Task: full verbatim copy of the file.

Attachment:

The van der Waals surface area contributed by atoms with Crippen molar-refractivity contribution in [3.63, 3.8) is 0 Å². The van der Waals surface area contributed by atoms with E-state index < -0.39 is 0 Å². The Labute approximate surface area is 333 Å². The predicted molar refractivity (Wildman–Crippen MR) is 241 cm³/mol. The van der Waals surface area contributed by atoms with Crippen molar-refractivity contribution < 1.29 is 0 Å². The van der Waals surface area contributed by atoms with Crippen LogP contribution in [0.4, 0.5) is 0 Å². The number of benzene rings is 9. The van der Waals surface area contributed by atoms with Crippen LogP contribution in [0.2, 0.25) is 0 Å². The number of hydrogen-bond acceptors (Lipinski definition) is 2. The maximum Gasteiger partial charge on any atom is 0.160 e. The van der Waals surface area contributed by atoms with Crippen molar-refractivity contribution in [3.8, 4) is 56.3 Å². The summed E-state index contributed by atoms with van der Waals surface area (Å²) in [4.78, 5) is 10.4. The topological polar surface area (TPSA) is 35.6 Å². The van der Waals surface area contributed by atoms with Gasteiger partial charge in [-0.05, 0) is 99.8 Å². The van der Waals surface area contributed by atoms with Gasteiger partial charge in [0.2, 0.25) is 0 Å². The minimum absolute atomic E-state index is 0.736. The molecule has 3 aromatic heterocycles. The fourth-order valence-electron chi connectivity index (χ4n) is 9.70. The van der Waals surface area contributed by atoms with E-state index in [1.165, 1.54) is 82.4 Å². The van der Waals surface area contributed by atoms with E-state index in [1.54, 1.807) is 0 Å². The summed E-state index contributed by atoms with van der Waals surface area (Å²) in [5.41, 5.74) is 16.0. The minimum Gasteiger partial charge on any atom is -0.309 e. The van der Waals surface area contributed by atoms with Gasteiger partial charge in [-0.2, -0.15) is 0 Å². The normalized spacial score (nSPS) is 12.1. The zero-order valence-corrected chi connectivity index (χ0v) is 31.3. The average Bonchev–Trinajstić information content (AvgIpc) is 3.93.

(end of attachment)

The van der Waals surface area contributed by atoms with Crippen molar-refractivity contribution in [3.63, 3.8) is 0 Å². The van der Waals surface area contributed by atoms with E-state index < -0.39 is 0 Å². The Labute approximate surface area is 333 Å². The predicted molar refractivity (Wildman–Crippen MR) is 241 cm³/mol. The van der Waals surface area contributed by atoms with Crippen molar-refractivity contribution < 1.29 is 0 Å². The van der Waals surface area contributed by atoms with Crippen LogP contribution in [0.4, 0.5) is 0 Å². The number of benzene rings is 9. The van der Waals surface area contributed by atoms with Crippen LogP contribution in [0.2, 0.25) is 0 Å². The number of hydrogen-bond acceptors (Lipinski definition) is 2. The maximum Gasteiger partial charge on any atom is 0.160 e. The van der Waals surface area contributed by atoms with Crippen molar-refractivity contribution in [3.8, 4) is 56.3 Å². The summed E-state index contributed by atoms with van der Waals surface area (Å²) in [4.78, 5) is 10.4. The topological polar surface area (TPSA) is 35.6 Å². The van der Waals surface area contributed by atoms with Gasteiger partial charge in [-0.05, 0) is 99.8 Å². The van der Waals surface area contributed by atoms with Gasteiger partial charge in [0.2, 0.25) is 0 Å². The minimum absolute atomic E-state index is 0.736. The molecule has 3 aromatic heterocycles. The fourth-order valence-electron chi connectivity index (χ4n) is 9.70. The van der Waals surface area contributed by atoms with E-state index in [1.165, 1.54) is 82.4 Å². The van der Waals surface area contributed by atoms with E-state index in [1.54, 1.807) is 0 Å². The summed E-state index contributed by atoms with van der Waals surface area (Å²) in [5.41, 5.74) is 16.0. The minimum Gasteiger partial charge on any atom is -0.309 e. The van der Waals surface area contributed by atoms with Gasteiger partial charge in [-0.2, -0.15) is 0 Å². The normalized spacial score (nSPS) is 12.1. The zero-order valence-corrected chi connectivity index (χ0v) is 31.3. The average Bonchev–Trinajstić information content (AvgIpc) is 3.93.